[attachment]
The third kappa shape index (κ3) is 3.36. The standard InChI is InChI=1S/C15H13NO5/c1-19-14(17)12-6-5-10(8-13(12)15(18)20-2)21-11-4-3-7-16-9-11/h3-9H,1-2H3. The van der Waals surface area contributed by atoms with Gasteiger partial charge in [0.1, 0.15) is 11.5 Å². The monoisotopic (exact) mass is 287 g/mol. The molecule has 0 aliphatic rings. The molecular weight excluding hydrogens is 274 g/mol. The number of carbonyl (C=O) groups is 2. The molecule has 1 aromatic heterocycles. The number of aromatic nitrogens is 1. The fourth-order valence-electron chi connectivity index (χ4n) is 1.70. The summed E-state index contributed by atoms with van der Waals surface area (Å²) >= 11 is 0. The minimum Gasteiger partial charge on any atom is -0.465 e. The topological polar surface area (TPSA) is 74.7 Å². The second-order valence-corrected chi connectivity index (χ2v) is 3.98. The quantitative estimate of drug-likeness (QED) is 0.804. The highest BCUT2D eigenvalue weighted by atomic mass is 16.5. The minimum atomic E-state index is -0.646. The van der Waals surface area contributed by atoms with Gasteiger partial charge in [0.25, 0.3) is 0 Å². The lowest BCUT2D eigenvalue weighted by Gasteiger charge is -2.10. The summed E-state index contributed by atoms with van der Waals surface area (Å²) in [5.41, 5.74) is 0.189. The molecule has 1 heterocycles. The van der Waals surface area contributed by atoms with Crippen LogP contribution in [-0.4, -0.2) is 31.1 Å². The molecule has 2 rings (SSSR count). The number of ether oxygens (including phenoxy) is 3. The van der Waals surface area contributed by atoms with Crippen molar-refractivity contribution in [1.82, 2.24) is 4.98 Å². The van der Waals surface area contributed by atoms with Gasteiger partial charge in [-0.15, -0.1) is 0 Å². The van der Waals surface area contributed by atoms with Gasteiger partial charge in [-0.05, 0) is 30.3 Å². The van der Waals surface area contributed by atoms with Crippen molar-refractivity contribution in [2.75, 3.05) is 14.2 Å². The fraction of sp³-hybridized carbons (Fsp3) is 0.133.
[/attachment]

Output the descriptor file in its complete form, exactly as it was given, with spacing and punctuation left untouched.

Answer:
The third kappa shape index (κ3) is 3.36. The standard InChI is InChI=1S/C15H13NO5/c1-19-14(17)12-6-5-10(8-13(12)15(18)20-2)21-11-4-3-7-16-9-11/h3-9H,1-2H3. The van der Waals surface area contributed by atoms with Gasteiger partial charge in [0.1, 0.15) is 11.5 Å². The monoisotopic (exact) mass is 287 g/mol. The molecule has 0 aliphatic rings. The molecular weight excluding hydrogens is 274 g/mol. The number of carbonyl (C=O) groups is 2. The molecule has 1 aromatic heterocycles. The number of aromatic nitrogens is 1. The fourth-order valence-electron chi connectivity index (χ4n) is 1.70. The summed E-state index contributed by atoms with van der Waals surface area (Å²) >= 11 is 0. The minimum Gasteiger partial charge on any atom is -0.465 e. The topological polar surface area (TPSA) is 74.7 Å². The second-order valence-corrected chi connectivity index (χ2v) is 3.98. The quantitative estimate of drug-likeness (QED) is 0.804. The highest BCUT2D eigenvalue weighted by atomic mass is 16.5. The minimum atomic E-state index is -0.646. The van der Waals surface area contributed by atoms with Gasteiger partial charge in [0.25, 0.3) is 0 Å². The lowest BCUT2D eigenvalue weighted by Gasteiger charge is -2.10. The summed E-state index contributed by atoms with van der Waals surface area (Å²) in [5.41, 5.74) is 0.189. The molecule has 1 heterocycles. The van der Waals surface area contributed by atoms with Crippen LogP contribution in [-0.4, -0.2) is 31.1 Å². The molecule has 2 rings (SSSR count). The number of ether oxygens (including phenoxy) is 3. The van der Waals surface area contributed by atoms with Crippen molar-refractivity contribution in [1.82, 2.24) is 4.98 Å². The van der Waals surface area contributed by atoms with Gasteiger partial charge in [-0.15, -0.1) is 0 Å². The van der Waals surface area contributed by atoms with Gasteiger partial charge in [-0.05, 0) is 30.3 Å². The van der Waals surface area contributed by atoms with Crippen molar-refractivity contribution in [2.75, 3.05) is 14.2 Å². The fraction of sp³-hybridized carbons (Fsp3) is 0.133.